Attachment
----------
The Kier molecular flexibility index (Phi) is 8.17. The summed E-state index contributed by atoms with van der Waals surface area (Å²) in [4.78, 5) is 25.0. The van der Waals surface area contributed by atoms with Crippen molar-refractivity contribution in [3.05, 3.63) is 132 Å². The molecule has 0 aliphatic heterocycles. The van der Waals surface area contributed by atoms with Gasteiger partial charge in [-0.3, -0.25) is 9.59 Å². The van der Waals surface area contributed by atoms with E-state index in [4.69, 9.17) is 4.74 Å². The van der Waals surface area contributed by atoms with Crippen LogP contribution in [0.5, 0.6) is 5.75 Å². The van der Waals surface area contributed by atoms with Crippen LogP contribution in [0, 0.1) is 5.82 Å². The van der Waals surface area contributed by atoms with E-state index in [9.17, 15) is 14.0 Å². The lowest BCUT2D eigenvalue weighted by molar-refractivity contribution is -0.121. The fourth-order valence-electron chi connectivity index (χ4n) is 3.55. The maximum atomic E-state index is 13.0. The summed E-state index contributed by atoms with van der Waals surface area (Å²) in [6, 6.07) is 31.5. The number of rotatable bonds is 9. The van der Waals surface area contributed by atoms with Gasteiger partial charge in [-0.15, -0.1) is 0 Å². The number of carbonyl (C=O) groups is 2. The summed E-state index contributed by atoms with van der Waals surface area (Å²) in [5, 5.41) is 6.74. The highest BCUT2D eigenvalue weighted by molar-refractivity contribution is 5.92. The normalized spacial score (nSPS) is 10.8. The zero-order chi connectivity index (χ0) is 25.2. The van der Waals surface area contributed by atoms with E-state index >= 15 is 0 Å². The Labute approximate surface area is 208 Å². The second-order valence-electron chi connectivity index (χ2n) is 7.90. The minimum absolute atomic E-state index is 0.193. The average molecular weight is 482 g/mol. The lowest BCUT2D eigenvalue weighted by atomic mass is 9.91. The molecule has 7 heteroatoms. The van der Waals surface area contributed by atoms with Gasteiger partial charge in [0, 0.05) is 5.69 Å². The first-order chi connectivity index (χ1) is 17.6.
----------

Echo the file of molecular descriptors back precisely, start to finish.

The Kier molecular flexibility index (Phi) is 8.17. The summed E-state index contributed by atoms with van der Waals surface area (Å²) in [4.78, 5) is 25.0. The van der Waals surface area contributed by atoms with Crippen molar-refractivity contribution in [3.05, 3.63) is 132 Å². The molecule has 0 aliphatic heterocycles. The van der Waals surface area contributed by atoms with Gasteiger partial charge in [-0.3, -0.25) is 9.59 Å². The van der Waals surface area contributed by atoms with E-state index in [4.69, 9.17) is 4.74 Å². The van der Waals surface area contributed by atoms with Crippen LogP contribution in [0.5, 0.6) is 5.75 Å². The van der Waals surface area contributed by atoms with Crippen LogP contribution in [0, 0.1) is 5.82 Å². The van der Waals surface area contributed by atoms with E-state index in [9.17, 15) is 14.0 Å². The lowest BCUT2D eigenvalue weighted by molar-refractivity contribution is -0.121. The fourth-order valence-electron chi connectivity index (χ4n) is 3.55. The maximum atomic E-state index is 13.0. The summed E-state index contributed by atoms with van der Waals surface area (Å²) in [6, 6.07) is 31.5. The number of rotatable bonds is 9. The van der Waals surface area contributed by atoms with Gasteiger partial charge in [-0.15, -0.1) is 0 Å². The number of carbonyl (C=O) groups is 2. The summed E-state index contributed by atoms with van der Waals surface area (Å²) in [5, 5.41) is 6.74. The highest BCUT2D eigenvalue weighted by molar-refractivity contribution is 5.92. The normalized spacial score (nSPS) is 10.8. The zero-order chi connectivity index (χ0) is 25.2. The van der Waals surface area contributed by atoms with E-state index >= 15 is 0 Å². The Labute approximate surface area is 208 Å². The second-order valence-electron chi connectivity index (χ2n) is 7.90. The minimum absolute atomic E-state index is 0.193. The average molecular weight is 482 g/mol. The lowest BCUT2D eigenvalue weighted by atomic mass is 9.91. The molecule has 7 heteroatoms. The van der Waals surface area contributed by atoms with Gasteiger partial charge in [0, 0.05) is 5.69 Å². The first-order chi connectivity index (χ1) is 17.6.